The Essential Chicken Dance
The chicken dance has become as essential to an American Oktoberfest celebration as beer. The tune for the song was written in the late 1950s by a Swiss accordion player named Werner Thomas, who at the time tended a flock of ducks and geese. Thomas, now 72 years old, began performing his unnamed song at his Davos restaurant around 1963 and got an immediate reaction. It was originally entitled “Der Ententanz,” which means The Duck Dance, but became known as “Vogeltanz,” “Chicken Dance,” and also as “Dance Little Bird.”
Many versions of this have become popular, but the song and dance have had the greatest longevity in the United States. The dance is multi-ethnic and popular at weddings as well as Oktoberfests. Some bands will urge festival goers to do the dance almost every hour, and the dance floor can get quite crowded. The best way to participate is just to jump in.
There are many variations, and you’ll have to follow the version that the band plays, but here are the basics:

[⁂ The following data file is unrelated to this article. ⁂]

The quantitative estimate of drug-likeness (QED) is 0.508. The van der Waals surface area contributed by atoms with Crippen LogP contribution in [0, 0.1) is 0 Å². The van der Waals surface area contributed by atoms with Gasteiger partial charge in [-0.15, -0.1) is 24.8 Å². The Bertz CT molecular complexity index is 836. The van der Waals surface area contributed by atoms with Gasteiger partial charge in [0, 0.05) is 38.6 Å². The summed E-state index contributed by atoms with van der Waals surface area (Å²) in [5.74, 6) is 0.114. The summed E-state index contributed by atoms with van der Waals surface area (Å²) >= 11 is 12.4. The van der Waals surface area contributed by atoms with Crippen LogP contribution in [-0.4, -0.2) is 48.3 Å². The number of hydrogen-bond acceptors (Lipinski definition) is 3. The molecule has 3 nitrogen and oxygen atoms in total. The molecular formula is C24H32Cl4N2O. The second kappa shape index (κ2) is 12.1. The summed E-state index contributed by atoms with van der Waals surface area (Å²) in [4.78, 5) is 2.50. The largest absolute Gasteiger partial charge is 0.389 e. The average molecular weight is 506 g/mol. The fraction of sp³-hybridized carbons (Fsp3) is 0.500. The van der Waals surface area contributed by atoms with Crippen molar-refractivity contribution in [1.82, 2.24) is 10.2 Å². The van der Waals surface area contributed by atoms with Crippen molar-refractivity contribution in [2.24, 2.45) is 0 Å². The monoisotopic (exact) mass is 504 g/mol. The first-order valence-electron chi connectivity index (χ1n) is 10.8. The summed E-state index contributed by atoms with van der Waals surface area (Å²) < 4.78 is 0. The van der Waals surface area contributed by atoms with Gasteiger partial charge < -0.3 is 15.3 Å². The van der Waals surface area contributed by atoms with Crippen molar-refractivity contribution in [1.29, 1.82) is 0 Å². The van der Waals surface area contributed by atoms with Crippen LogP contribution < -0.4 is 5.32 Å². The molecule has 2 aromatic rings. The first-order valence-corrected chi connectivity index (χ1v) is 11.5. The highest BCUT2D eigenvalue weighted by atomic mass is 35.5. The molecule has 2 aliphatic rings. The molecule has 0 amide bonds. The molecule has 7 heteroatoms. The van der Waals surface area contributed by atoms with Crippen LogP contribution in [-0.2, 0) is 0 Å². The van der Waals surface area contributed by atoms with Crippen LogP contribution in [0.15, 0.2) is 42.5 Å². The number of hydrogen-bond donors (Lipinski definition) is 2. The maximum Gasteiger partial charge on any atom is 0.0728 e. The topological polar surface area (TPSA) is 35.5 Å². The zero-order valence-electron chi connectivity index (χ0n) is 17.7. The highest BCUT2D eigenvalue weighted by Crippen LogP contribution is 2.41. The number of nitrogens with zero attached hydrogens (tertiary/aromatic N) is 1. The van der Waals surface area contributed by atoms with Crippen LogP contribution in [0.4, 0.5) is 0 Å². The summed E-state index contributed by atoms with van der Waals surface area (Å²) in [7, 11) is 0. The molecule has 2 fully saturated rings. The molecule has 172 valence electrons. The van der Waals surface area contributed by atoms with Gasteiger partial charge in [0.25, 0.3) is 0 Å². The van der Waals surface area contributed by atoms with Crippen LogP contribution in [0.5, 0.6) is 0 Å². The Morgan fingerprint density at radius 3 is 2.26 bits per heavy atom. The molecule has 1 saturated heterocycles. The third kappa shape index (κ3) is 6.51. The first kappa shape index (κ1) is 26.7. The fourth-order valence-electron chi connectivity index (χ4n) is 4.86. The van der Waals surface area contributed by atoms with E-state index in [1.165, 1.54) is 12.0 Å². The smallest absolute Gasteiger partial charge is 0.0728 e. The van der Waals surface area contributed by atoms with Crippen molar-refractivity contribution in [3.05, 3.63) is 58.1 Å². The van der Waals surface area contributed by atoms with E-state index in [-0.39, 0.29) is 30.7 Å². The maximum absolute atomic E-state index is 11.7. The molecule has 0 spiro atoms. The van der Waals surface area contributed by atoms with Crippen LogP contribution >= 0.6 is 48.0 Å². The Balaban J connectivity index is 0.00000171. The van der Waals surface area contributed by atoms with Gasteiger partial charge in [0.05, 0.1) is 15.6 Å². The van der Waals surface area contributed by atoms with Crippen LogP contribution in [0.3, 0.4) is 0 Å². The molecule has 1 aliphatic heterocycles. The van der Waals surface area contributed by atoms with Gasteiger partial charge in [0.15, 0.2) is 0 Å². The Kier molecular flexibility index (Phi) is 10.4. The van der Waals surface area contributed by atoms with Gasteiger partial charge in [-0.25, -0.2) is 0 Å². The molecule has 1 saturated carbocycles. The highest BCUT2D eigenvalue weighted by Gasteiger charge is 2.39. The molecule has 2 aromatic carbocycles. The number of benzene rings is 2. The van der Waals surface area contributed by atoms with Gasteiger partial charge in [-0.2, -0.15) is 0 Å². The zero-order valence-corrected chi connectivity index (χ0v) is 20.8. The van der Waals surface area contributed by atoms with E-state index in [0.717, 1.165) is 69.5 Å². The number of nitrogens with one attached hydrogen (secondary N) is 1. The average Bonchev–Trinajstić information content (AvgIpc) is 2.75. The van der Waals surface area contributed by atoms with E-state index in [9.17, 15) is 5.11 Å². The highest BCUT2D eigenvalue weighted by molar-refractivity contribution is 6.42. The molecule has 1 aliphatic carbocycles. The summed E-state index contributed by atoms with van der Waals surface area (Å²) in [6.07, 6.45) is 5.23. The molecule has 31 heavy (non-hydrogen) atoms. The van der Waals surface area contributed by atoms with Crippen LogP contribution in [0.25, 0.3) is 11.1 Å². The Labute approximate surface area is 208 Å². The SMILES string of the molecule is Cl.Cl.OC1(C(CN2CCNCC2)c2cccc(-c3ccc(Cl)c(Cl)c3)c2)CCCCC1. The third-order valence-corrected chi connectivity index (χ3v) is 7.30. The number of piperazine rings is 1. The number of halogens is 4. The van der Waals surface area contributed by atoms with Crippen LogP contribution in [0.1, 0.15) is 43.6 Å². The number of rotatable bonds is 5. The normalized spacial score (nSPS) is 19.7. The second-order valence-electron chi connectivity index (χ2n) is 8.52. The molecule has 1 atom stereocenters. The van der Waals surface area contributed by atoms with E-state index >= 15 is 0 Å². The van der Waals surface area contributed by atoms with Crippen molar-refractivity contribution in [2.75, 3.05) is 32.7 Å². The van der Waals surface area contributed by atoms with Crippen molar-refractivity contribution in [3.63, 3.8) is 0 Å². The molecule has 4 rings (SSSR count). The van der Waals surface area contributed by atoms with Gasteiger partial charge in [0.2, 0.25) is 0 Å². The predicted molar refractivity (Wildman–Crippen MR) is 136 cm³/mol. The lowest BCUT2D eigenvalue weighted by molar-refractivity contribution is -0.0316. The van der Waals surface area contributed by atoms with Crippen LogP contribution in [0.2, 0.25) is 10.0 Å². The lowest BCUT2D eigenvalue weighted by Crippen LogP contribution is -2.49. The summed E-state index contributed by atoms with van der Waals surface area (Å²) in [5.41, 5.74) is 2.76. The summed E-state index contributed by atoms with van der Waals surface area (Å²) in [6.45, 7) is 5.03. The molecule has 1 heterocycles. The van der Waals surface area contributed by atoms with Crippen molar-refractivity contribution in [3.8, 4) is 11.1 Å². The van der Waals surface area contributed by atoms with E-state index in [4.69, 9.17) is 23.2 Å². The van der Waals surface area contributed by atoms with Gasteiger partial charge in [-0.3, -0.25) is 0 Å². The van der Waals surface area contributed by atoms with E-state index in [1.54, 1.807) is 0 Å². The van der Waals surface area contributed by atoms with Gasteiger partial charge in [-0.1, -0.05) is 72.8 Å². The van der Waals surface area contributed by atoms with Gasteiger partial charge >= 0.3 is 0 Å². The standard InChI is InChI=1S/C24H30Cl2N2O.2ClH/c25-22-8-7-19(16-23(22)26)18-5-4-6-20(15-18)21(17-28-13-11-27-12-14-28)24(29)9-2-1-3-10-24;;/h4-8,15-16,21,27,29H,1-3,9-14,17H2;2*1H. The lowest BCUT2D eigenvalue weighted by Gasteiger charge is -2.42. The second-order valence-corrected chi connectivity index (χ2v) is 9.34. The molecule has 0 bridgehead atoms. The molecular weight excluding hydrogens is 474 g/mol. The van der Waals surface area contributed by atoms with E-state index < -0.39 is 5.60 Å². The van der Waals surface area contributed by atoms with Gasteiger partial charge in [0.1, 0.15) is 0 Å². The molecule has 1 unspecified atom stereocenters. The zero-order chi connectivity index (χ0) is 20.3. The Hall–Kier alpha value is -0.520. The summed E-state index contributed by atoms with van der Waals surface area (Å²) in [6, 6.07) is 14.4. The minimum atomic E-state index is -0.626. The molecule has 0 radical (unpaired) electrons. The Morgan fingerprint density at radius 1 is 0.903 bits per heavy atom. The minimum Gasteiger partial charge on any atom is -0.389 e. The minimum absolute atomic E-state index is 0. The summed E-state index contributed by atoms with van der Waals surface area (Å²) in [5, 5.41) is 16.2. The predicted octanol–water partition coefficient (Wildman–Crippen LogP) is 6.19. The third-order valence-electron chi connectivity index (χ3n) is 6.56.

• Begin in a circle with everybody facing one another.
• When the music starts, shape your hands like the beak of a chicken and open and close them for four counts.
• Fold your arms like the wings of a chicken and act like you’re trying to fly for four counts.
• Place your arms and hands like the tail feathers of a chicken and wiggle down for four counts.
• Clap four times.
• Repeat this process four times.
• After the fourth time, grab your neighbors’ hands and move in a circle.
• Switch directions on the bandleader’s command.
• Then start the whole process again.